In light of the Horizon documentary this evening on the BBC I wanted to have a chance to put my view across without it being edited in a way that couldn't be misinterpreted or spun by anyone like before. 'Clean Eating' has always meant to me to be ingredients in their most natural state. Unfortunately the phrase has been commercialised and therefore misrepresented to become a meaning that no one ever set out to create. 7 years ago when Vicki and I created Honestly Healthy, Dr Robert Young was one of several practitioners that we looked at to draw inspiration from to create a balanced eating ethos. It was his book, the PH Miracle, which we read and from which we drew SOME inspiration which within time amongst other influences, helped us to form our brand. What made sense to us was eating more plant based, unprocessed and unrefined foods on a regular basis which could in turn improve your day to day health - it certainly did mine. By no means is his (Dr Young) plan a basis for our brand, nor did we send him the proofs of our first book or were we students of his as he has claimed in this programe. He has made several serious health claims of curing cancer through this approach and extreme practices and food choices which I have never agreed with. From day one the recipes that I created have never been restrictive or as extreme as he advocates. My philosophy has always been moderation and balance, there are no labels, diets or detoxes, it’s about making long-term, positive lifestyle choices to make you feel your best. This means never telling yourself you can’t have something. I haven’t seen the documentary so I shall be watching first hand tonight however I hope that we can draw some positivity from it. The thing that I find scary about this industry is the amount of insufficiently qualified people who can give advice so freely. Its important to me that all of you who have been on this journey with me trust what is written on my platforms that's why I’ve always sort professionals at the top of their fields. I’m a chef with a big passion to inspire people to cook from scratch so they can feel their best. It's a simple as that. X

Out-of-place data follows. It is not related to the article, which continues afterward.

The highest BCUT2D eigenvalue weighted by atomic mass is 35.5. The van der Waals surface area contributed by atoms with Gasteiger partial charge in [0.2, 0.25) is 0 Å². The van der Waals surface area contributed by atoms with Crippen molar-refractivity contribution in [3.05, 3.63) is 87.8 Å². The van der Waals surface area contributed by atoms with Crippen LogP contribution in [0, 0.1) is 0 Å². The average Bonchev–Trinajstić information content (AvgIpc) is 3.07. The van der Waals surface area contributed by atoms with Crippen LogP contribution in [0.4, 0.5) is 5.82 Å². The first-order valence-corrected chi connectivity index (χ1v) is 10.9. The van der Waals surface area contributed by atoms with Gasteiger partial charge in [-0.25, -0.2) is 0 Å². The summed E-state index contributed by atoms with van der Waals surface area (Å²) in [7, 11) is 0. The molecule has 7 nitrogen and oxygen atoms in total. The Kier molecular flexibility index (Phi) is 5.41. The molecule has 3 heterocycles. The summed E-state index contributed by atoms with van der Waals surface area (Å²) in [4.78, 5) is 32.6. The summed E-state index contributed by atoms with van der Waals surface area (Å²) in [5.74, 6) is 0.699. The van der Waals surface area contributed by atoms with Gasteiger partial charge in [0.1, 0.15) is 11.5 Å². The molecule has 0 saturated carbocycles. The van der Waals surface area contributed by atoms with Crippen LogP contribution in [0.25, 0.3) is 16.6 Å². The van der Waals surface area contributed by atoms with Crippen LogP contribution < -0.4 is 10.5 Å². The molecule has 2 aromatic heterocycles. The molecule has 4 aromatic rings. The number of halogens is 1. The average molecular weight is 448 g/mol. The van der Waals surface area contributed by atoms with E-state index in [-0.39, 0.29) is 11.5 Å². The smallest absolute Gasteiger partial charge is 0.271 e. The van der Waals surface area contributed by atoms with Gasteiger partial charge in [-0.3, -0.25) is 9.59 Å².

Last night's BBC Horizon documentary on clean eating pulled no punches when it came to the wellness movement. The premise was this: Dr. Giles Yeo, who is the Director of Genomics and Transcriptomics (sure) at Cambridge University and a thoroughly likeable chap, delved into the Instagram-friendly world of the so-called "clean eaters". Fad diet by fad diet, Instagram superstar by Instagram superstar, Dr Giles debunked myth after myth using an oft-overlooked thing called scientific research. He took a look at the Hemsley sisters' claims about gluten-free eating and about bone broth. Fellow gluten-free advocate Deliciously Ella actually appeared on the show and escaped too much of a dressing-down, despite also once claiming that saying goodbye to gluten will "really help you look and feel your absolute best" and that "plant-based sources of calcium are actually better for us too as they're not acidic at all and so the calcium stays in our bones, rather than being leached into the blood to alkalinise the body" – here's the study debunking that, by the way. Dr Yeo's real focus, though, was the Alkaline Diet and its creator Robert O. Young, a man currently facing a three-year jail sentence for fraud and practising medicine without a licence! The documentary covered the heartbreaking story of Naima Houder-Mohammed, a captain in the British army who, when she discovered she had breast cancer, looked to Young for help. Her three-month stay at his – where he has housed over 80 terminal patients – cost her family $77,000. While there, her conditioned worsened. She was brought home to England where she died a few weeks later at just 27. Young, for his part, told the BBC, "I wasn't selling her anything… I didn't force her to come here, it was her decision." He also said that he uses the term "cancerous" as an adjective to describe a "state of acidity". Robert Young's alkaline diet extols the idea that the body needs a balance between acid and alkaline in order to be at full health. He reckons that we need to eat "alkaline" foods in order to maintain that balance. He told Dr Giles that, "All sickness and disease can be prevented by managing the delicate pH balance of the fluids of the body." The UK's most famous faces of the Alkaline Diet were the Honestly Healthy women – Natasha Corrett and Vicki Edgson. Their first book sold over 300,000 copies in 15 different languages. Their book Honestly Healthy: Eat With Your Body In Mind, The Alkaline Way claimed that "many of our frequently chosen foods in the Western diet are acid-forming in the body – that is, when digested, they form acidic residues in the bloodstream." In their third book, The Honestly Healthy Cleanse, they write: "In simple terms, acidity in the body causes 'dis-ease', which later can show itself as everyday discomforts, such as bloating, exhaustion, acne, dry skin and acid reflux, to much more serious illnesses, such as cancer, diabetes, heart disease and obesity." They went on to say: "Dr. Robert Young, an American biologist who pioneered alkaline eating, discovered that eating a plant-based diet free from processed foods can help to cure terminal diseases in the body. Unfortunately, his work is not recognised by the medical industry, perhaps because giant pharmaceutical organisations wouldn't be able to make money out of doctors prescribing vegetables." It is worth noting that the Honestly Healthy website now makes little-to-no mention of the alkaline diet. Last night, Natasha – who turned down an opportunity to appear on the documentary – posted her thoughts on Instagram, saying she wanted to have a chance to put her view across without it being "edited" or "misinterpreted". "7 years ago when Vicki and I created Honestly Healthy, Dr Robert Young was one of several practitioners that we looked at to draw inspiration from to create a balanced eating ethos." "It was his book, The PH Miracle, which we read and from which we drew SOME inspiration which within time amongst other influences, helped us to form our brand...." "By no means is his [Dr Young's] plan a basis for our brand, nor did we send him the proofs of our first book or were we students of his as he has claimed in the programme." "He has made several serious health claims of curing cancer through this approach and extreme practices and food choices which I have never agreed with. From day one the recipes that we created have never been restrictive or as extreme as he advocates." "My philosophy has always been moderation and balance, there are no labels, diets or detoxes, it's about making long-term, positive lifestyle choices to make you feel your best. This means never telling yourself you can't have something."